The US economy grew faster than expected over the past three months, figures have shown, recording the best quarterly performance since early 2006.
Business investment is supporting the economy
The economy grew by 3.4% on an annual basis, bouncing back from a dismal first quarter where it grew just 0.6%.
The figures were keenly anticipated following signs that the slump in the US housing market has been having a negative impact on the wider economy.
The figure exceeded expectations by analysts who expected a 3.2% increase.
The data helped to calm US shares, which had fallen heavily on Thursday.
'We remain strong'
The growth figures were welcomed by President George W. Bush who praised the "resilience" of the economy.
"The world economy is strong and I happen to believe one of the main reasons why is because we remain strong," he said.
Separate figures showed that consumer sentiment has also improved, although a little less quickly than many analysts had predicted.
According to Reuters and the University of Michigan, their consumer sentiment index was 90.4 in July, up from a 85.3 in June.
However, the growth figures from the Commerce Department indicated a further deterioration in consumer spending between April and June and continued weakness in the housing market.
The rate of growth in consumer expenditure slowed to 1.3% from 4.2% earlier in the year, reflecting growing caution among households about the economic outlook.
Investment in house building fell 9.3% on an annual basis, although the fall was less severe than the 15.8% decline seen in the first quarter.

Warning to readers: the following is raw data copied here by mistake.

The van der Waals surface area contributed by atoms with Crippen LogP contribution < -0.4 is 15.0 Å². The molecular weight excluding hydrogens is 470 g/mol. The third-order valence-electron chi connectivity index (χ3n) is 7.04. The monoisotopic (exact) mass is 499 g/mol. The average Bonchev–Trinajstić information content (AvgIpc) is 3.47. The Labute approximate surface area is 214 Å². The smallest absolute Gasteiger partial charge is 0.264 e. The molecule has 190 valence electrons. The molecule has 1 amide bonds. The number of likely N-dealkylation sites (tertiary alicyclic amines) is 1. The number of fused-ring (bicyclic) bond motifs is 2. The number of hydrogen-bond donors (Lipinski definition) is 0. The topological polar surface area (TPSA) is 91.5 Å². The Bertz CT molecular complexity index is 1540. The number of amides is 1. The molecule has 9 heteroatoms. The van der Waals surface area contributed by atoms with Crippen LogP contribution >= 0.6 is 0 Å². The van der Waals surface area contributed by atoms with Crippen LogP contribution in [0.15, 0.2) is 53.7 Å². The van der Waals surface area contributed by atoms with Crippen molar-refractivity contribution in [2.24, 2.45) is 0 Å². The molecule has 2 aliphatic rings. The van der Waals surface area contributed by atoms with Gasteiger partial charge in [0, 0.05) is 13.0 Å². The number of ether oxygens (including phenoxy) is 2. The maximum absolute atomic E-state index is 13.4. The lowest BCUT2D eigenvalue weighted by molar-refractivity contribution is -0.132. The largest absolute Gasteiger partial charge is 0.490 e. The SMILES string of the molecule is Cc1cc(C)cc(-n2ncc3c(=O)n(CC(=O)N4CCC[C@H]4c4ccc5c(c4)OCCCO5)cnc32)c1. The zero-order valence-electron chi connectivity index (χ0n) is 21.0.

General economic activity was boosted by strength in business investment, government spending and rising exports.
At the same time, core consumer prices - excluding food and energy - rose by 1.4% over the period, their slowest quarterly rate of growth since 2003.
Analysts said the figures should give some reassurance to volatile equity markets.
"There are an awful lot of concerns out there about growth," said Rudy Narvas, a senior bond analyst from 4 Cast Limited.
"This report says the economy is OK."
But Capital Economics said it did not expect the past quarter's growth rate to be sustained and that annual growth would not be higher than 2%.
The US Federal Reserve is anticipating somewhat stronger growth in the second half of 2007 but has still revised downwards its full-year growth forecast to between 2.25% and 2.5% after the slowdown earlier this year.
The Fed has kept interest rates on hold at 5.25% for several months as it balances concerns over the extent of the housing slump with signs that inflationary pressures may be easing.